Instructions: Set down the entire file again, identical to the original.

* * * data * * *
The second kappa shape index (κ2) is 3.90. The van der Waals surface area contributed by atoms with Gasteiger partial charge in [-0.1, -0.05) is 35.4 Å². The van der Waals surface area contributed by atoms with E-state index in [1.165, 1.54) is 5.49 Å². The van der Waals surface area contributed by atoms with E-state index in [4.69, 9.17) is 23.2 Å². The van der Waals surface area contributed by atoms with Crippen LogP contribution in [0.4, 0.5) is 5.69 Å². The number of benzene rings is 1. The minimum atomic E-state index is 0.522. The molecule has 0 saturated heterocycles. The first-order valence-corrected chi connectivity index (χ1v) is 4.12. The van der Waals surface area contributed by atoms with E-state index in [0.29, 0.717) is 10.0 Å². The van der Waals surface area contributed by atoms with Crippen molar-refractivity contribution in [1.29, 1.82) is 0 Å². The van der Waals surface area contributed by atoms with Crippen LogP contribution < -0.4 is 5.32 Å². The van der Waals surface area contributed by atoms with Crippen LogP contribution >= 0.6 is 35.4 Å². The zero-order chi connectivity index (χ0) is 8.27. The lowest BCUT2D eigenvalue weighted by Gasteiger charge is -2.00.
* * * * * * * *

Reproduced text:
The second kappa shape index (κ2) is 3.90. The van der Waals surface area contributed by atoms with Gasteiger partial charge in [-0.1, -0.05) is 35.4 Å². The van der Waals surface area contributed by atoms with E-state index in [1.165, 1.54) is 5.49 Å². The van der Waals surface area contributed by atoms with E-state index in [4.69, 9.17) is 23.2 Å². The van der Waals surface area contributed by atoms with Crippen LogP contribution in [0.4, 0.5) is 5.69 Å². The number of benzene rings is 1. The minimum atomic E-state index is 0.522. The molecule has 0 saturated heterocycles. The first-order valence-corrected chi connectivity index (χ1v) is 4.12. The van der Waals surface area contributed by atoms with E-state index in [0.29, 0.717) is 10.0 Å². The van der Waals surface area contributed by atoms with Crippen molar-refractivity contribution in [1.29, 1.82) is 0 Å². The van der Waals surface area contributed by atoms with Crippen LogP contribution < -0.4 is 5.32 Å². The van der Waals surface area contributed by atoms with Crippen LogP contribution >= 0.6 is 35.4 Å². The zero-order chi connectivity index (χ0) is 8.27. The lowest BCUT2D eigenvalue weighted by Gasteiger charge is -2.00.